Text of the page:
Title: The minority shareholder protection: the English rule of derivative action and Companies Act of Bangladesh
Authors: Kazi Mokhles Uddin Ahamed
Addresses: Bangladesh Bar Council, Bar Council Bhaban, Ramna, Dhaka-1000, Bangladesh; London East Bank College (LEBC), 2-8 Beaumont Grove, London E1 4NQ, UK
Abstract: The fundamental concept of the minority shareholder protection is the distinction between the personal rights of the shareholders and the rights of the company. A shareholder may have personal rights under an agreement to which he is a party in his personal capacity under the constitution of the company, may be protected by the course of personal action. However, if shareholder desires to enforce a right of the company not confer on him can only do so by means of the derivative claims. The most common form of derivative claim is the company's property fraudulently misappropriate by the directors. The derivative claim is a claim brought by an individual shareholder in his own name, but on behalf of the company. The reason the claim takes this form is that the minority shareholder is not in a position to see the claim is brought in the name of the company itself to enforce the company's rights. This paper examines the protection of the minority shareholders' rights with reference to English rule of the derivative claim. This paper also concentrates on the current statutory position of Bangladesh in relation to minority shareholders' protection and distinguishes it from the English rule.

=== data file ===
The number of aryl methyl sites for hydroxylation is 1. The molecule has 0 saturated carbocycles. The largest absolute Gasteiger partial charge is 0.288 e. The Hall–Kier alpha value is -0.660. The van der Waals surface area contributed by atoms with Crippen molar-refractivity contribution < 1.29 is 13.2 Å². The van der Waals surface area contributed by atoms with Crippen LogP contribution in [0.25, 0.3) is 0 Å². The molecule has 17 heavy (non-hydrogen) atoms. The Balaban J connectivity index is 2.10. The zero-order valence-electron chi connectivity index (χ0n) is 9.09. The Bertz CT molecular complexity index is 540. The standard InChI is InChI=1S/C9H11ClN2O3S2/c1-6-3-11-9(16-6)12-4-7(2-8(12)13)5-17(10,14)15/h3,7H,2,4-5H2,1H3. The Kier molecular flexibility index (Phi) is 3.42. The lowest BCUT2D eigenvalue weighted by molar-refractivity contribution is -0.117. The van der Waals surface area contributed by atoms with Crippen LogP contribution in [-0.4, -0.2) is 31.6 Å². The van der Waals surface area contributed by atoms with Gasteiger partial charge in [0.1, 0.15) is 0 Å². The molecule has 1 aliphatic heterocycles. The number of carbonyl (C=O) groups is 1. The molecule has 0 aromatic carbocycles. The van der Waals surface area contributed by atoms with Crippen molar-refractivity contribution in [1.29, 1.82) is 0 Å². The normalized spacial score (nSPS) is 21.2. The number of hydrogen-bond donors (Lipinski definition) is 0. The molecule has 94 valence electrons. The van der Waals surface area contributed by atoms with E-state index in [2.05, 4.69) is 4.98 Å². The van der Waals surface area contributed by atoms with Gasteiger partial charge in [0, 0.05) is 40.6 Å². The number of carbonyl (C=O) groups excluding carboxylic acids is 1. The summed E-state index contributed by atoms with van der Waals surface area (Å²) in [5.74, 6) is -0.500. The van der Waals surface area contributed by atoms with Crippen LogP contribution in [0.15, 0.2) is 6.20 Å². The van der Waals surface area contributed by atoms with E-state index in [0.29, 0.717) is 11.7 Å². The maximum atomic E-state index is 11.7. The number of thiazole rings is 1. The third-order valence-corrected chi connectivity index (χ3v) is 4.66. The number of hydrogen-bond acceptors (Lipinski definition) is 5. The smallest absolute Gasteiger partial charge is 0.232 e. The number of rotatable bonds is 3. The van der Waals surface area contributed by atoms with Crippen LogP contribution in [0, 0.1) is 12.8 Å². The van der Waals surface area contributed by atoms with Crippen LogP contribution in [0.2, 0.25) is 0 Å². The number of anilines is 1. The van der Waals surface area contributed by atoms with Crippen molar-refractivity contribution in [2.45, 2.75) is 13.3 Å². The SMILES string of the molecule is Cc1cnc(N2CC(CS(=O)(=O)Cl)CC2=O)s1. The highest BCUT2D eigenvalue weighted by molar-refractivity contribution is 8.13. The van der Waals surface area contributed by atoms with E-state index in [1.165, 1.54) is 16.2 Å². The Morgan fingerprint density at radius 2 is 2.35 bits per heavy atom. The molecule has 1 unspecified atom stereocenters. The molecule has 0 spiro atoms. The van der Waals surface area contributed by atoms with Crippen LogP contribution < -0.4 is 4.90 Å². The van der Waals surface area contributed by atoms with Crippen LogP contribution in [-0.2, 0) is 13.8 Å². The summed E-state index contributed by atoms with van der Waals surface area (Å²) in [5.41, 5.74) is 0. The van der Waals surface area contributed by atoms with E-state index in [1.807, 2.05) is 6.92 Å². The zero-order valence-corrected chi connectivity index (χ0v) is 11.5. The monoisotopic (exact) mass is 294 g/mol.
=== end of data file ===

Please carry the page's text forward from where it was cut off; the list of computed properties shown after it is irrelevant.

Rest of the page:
Keywords: shareholder protection; minority shareholders; derivative action; Companies Act 1994; Bangladesh; UK; United Kingdom; Company Act 2006; corporate governance; company law; personal rights.
International Journal of Private Law, 2014 Vol.7 No.2, pp.129 - 136
Available online: 26 Mar 2014 *Full-text access for editors Access for subscribers Purchase this article Comment on this article